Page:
This should get you started!
A horn does have a dynamic driver like most other speakers. The difference is that the horn acts somewhat as an amplifier after that sound has been produced. It is like cupping your hands around the outside of your mouth to scream accross a football field. Because the low frequencies of bass notes are so long bass-horns often have to be folded as in the Klipsch K-horn. This speaker uses the corner of the room as the final fold in teh horn. There is also a website for the "worlds largest subwoofer" which uses a horn design.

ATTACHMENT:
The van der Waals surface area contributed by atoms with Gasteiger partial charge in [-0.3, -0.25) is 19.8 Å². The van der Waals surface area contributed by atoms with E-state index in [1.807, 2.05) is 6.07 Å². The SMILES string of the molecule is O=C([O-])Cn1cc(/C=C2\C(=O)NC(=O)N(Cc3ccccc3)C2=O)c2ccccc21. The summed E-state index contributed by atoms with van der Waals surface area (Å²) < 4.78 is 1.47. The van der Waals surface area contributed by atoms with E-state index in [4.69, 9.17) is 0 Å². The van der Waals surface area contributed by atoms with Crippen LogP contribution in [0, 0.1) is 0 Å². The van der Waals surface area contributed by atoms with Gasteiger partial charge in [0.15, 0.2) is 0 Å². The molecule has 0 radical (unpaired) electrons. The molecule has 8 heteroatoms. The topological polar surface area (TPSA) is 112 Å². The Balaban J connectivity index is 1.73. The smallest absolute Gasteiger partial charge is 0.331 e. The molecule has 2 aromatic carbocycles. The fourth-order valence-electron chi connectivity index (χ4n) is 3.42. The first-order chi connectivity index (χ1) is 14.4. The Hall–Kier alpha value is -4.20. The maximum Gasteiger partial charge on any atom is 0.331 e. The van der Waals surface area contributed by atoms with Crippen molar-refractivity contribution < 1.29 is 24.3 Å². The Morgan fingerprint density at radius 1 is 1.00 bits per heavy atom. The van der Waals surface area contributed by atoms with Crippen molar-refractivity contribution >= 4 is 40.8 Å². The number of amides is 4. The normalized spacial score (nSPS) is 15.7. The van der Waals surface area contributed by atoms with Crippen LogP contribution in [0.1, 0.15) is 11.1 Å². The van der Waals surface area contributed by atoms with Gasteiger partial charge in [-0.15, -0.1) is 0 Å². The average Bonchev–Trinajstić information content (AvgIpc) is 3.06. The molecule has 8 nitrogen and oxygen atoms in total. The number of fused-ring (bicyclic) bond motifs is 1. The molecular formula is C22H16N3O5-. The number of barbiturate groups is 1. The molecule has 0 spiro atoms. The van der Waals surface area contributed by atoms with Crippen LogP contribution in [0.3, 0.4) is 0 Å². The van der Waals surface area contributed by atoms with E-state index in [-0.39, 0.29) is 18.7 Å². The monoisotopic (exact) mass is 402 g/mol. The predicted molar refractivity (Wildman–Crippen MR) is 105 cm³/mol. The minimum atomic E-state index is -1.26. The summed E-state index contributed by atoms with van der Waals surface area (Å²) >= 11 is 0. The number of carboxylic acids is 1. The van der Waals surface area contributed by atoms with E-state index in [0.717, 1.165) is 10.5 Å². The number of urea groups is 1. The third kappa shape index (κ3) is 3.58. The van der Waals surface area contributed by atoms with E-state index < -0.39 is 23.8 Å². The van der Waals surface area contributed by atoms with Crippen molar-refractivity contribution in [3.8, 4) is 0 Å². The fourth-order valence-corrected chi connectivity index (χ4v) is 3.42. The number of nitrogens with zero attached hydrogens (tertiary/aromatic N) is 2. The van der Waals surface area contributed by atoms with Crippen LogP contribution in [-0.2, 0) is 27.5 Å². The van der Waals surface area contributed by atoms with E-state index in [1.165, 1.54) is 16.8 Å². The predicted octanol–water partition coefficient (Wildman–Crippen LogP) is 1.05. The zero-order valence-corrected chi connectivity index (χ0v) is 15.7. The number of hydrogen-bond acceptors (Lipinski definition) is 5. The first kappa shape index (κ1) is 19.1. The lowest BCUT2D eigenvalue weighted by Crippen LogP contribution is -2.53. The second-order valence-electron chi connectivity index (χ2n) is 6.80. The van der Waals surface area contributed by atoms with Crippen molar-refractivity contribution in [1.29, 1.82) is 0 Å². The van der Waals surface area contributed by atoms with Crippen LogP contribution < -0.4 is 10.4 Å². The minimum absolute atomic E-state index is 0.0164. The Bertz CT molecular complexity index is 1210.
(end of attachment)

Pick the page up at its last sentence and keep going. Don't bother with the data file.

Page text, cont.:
Horns are highly efficent which means that you can power them with modest amplification. Check out old Klipsch or Avangarde.
A horn speaker uses a conventional cone. The difference is the cabinet. One of the disadvantages of electromagnetic drivers is impedence mismatch. You have a relatively small cone trying to push a large air mass in the room. A horn speaker uses a tapered tube like a bullhorn to get greater acoustical power. Thus the horn speaker is quite efficient in that you can get loud volume from a small amp. There is a disadvantage however. Bass can be poor, not poor in the quality of what it reproduces, but poor in how low it can go. The mouth of the horn is one-quarter of the wavelength of its lowest frequency. The speaker has to be physcially big to accommodate the horn to reproduce deep bass. That is why, as Bignerd100 states, it is placed in the corner of the room. The corner is used as the mouth of the horn in order to increase its ability to reproduce lower bass frequencies.